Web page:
Grading Rubric

Tue, 2012-04-24 00:40 -- batch_migrate

Grading Rubric

GRADING RUBRIC FOR ENGL 1100, 1110, AND 1120

The following grading rubric is organized according to the following four major criteria, any of which the instructor may choose to emphasize according to the nature of the writing assignment: 1) content and reasoning, 2) organization, 3) sentence structure and diction, 4) mechanics (usage, punctuation, spelling). In interpreting the rubric, the student should realize that a significant variation from any one of the criteria may lower or raise the grade that the essay receives.

THE "A" ESSAY (OUTSTANDING)

  1. The central idea is significant and/or insightful, clearly defined, and supported by concrete and consistently relevant examples. Reasoning is persuasive and valid and demonstrates an awareness of the complexities of the subject. If secondary sources are used, they are integrated into the essay effectively.
  2. The essay's organization is well chosen and consistently fulfilled. Paragraphs are unified, coherent, and well developed. Transitions are smooth, precise, logical, and appropriate.
  3. Sentences are syntactically superior, demonstrating an awareness of stylistic variations and sophistication. Diction is not only precise and idiomatic, but it is also fresh, original, engaging, and thought-provoking.
  4. Mechanically, the essay is almost free of errors in usage, punctuation, and spelling. Documentation, if used, is correct.

THE "B" ESSAY (STRONG)

  1. The central idea is clearly defined and supported by appropriate and adequate details and examples. Reasoning is valid and consistent. If secondary sources are used, they are integrated into the essay effectively.
  2. The essay's organization is clear and controlled. Paragraphs are unified and coherent, though perhaps slightly underdeveloped. Transitions are effective, but some may be weak or mechanical.
  3. Sentences are well constructed, demonstrating some awareness of stylistic variations and sophistication. Diction is precise, idiomatic, and occasionally advanced in its range.
  4. Mechanically, the essay contains some errors in usage, punctuation, and/or spelling, but it contains few (if any) errors that obscure communication or weaken clarity. Documentation, if used, is correct.

THE "C" ESSAY (ADEQUATE)

  1. The central idea is apparent, but it may be trivial or too general. Support for the central idea is adequate but occasionally repetitious, vague, or sketchy. The reasoning is valid, though perhaps containing a minor flaw in logic. If secondary sources are used, some may be inappropriately used or ineffectively integrated into the essay.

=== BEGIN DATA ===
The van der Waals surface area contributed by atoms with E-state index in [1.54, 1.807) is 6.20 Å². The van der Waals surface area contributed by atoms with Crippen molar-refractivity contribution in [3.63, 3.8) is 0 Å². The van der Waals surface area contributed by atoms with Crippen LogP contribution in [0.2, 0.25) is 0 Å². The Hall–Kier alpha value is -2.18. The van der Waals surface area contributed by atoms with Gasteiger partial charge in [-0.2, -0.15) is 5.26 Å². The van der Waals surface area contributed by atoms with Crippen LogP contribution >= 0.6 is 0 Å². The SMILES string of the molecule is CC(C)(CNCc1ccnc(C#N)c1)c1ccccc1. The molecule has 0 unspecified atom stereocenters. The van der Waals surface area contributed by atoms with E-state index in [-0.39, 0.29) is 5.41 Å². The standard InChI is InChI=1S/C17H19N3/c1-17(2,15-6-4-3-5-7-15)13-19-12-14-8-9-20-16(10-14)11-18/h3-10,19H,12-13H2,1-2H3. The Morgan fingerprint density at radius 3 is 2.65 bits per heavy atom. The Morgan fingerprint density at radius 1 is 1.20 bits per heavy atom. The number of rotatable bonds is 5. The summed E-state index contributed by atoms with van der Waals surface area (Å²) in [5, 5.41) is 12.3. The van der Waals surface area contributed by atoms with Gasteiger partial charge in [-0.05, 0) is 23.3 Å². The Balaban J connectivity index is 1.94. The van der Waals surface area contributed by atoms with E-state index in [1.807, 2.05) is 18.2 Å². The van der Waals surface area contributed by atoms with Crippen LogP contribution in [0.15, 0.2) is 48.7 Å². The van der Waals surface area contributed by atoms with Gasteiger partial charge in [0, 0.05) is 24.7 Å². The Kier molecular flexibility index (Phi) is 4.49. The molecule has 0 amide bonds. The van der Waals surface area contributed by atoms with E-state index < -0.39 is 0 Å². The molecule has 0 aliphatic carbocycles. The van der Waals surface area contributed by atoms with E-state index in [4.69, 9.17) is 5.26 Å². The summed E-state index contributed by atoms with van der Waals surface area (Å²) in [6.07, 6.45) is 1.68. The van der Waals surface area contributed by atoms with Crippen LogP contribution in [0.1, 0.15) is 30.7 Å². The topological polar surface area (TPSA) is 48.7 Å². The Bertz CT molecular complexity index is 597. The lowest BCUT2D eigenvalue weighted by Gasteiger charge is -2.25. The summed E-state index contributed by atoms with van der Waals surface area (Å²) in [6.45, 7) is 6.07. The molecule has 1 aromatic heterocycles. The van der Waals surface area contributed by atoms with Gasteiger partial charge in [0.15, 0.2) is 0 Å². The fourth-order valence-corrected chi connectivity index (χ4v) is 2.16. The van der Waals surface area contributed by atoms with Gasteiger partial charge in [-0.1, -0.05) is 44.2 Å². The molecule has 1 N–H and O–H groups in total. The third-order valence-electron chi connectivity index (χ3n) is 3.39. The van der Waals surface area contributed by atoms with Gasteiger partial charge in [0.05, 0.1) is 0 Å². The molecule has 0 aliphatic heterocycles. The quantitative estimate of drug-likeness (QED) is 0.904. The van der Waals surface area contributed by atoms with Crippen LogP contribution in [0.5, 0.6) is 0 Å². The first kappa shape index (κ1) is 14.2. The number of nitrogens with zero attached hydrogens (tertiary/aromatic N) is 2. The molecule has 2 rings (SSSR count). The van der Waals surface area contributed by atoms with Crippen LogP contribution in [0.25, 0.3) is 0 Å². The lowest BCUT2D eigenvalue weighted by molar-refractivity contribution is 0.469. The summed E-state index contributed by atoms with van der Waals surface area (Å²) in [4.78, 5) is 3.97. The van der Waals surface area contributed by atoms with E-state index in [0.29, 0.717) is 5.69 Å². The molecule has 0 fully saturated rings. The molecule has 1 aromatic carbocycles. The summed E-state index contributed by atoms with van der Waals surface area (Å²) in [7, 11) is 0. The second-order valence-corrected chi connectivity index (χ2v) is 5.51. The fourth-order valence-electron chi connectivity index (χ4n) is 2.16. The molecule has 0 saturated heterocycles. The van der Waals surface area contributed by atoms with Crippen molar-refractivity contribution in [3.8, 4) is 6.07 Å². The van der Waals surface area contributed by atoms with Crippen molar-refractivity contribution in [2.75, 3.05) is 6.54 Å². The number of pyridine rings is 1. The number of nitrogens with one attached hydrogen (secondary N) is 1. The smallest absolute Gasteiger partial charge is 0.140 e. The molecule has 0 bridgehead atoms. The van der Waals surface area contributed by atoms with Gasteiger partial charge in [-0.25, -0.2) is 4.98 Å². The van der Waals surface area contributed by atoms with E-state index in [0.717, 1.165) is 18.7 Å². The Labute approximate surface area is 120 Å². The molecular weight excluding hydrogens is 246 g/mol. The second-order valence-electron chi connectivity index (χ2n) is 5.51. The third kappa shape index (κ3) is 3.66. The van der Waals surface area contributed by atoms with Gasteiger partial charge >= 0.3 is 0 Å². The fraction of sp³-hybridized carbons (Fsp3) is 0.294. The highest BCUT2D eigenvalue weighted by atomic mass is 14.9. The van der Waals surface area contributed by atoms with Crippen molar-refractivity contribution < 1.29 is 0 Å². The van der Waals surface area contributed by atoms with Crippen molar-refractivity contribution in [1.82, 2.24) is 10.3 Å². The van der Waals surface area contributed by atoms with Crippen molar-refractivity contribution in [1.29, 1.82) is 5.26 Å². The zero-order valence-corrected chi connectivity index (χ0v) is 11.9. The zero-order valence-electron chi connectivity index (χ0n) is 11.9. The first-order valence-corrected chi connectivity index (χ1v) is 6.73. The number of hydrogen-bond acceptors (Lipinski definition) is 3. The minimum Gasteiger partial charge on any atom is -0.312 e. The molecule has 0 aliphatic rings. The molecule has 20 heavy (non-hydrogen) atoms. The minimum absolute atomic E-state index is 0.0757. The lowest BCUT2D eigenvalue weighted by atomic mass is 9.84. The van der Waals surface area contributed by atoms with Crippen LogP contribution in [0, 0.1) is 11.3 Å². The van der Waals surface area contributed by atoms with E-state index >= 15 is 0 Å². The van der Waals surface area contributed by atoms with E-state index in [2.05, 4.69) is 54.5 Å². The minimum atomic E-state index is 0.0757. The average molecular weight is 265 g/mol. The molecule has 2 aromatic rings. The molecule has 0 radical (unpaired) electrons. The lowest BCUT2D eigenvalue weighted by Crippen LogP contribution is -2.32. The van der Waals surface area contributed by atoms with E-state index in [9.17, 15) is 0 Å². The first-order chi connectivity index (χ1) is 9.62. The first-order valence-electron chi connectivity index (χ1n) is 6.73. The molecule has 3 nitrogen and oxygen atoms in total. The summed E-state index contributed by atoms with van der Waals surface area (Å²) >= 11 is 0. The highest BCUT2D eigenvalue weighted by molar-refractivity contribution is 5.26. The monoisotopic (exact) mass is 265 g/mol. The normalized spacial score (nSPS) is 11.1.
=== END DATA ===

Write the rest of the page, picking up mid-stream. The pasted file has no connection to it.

2. The essay's organization is appropriately chosen though not consistently fulfilled. Paragraphs are unified and coherent, though occasionally underdeveloped. Transitions are clear but perhaps mechanical or monotonous.
  3. Sentences are generally lacking in variety and/or conciseness, demonstrating little awareness of stylistic options. Diction is generally idiomatic and clear, though occasionally imprecise.
  4. Mechanically, the essay is generally correct, though it may contain some errors in usage, punctuation, and/or spelling. Documentation, if used, is generally correct, containing only a few minor errors.

THE "D" ESSAY (LIMITED)

  1. The central idea is confusing, contradictory, and/or unclear. Support for the central idea is underdeveloped, irrelevant, or redundant. Reasoning is flawed. If secondary sources are used, they are poorly documented and ineffectively or illogically placed within the essay.
  2. The essay's organization is inconsistent or illogical. Paragraphs are incoherent and/or underdeveloped. Transitions are ineffective and/or unclear.
  3. Sentences are incoherent, incomplete, or monotonous, demonstrating a very limited range of stylistic options. Diction is inappropriate and vague.
  4. The essay contains numerous errors in usage, punctuation, and/or spelling. Documentation, if used, contains several errors.

THE "F" ESSAY (FUNDAMENTALLY DEFICIENT)

  1. The central idea is unclear or not apparent. Support for the central idea is seriously underdeveloped, irrelevant, or entirely absent. Reasoning is deeply flawed. If secondary sources are to be used, they are absent, misused, or plagiarized.
  2. The essay's organization is confusing or unintentionally chaotic. Paragraphs are seriously underdeveloped and/or transitions nonexistent.
  3. Sentences are seriously flawed, muddled and/or incomplete. Diction is inappropriate and/or vague, often obscuring clear communication.
  4. The number and seriousness of errors in usage, punctuation, spelling, diction, syntax, and/or documentation are highly distracting, obstructing communication.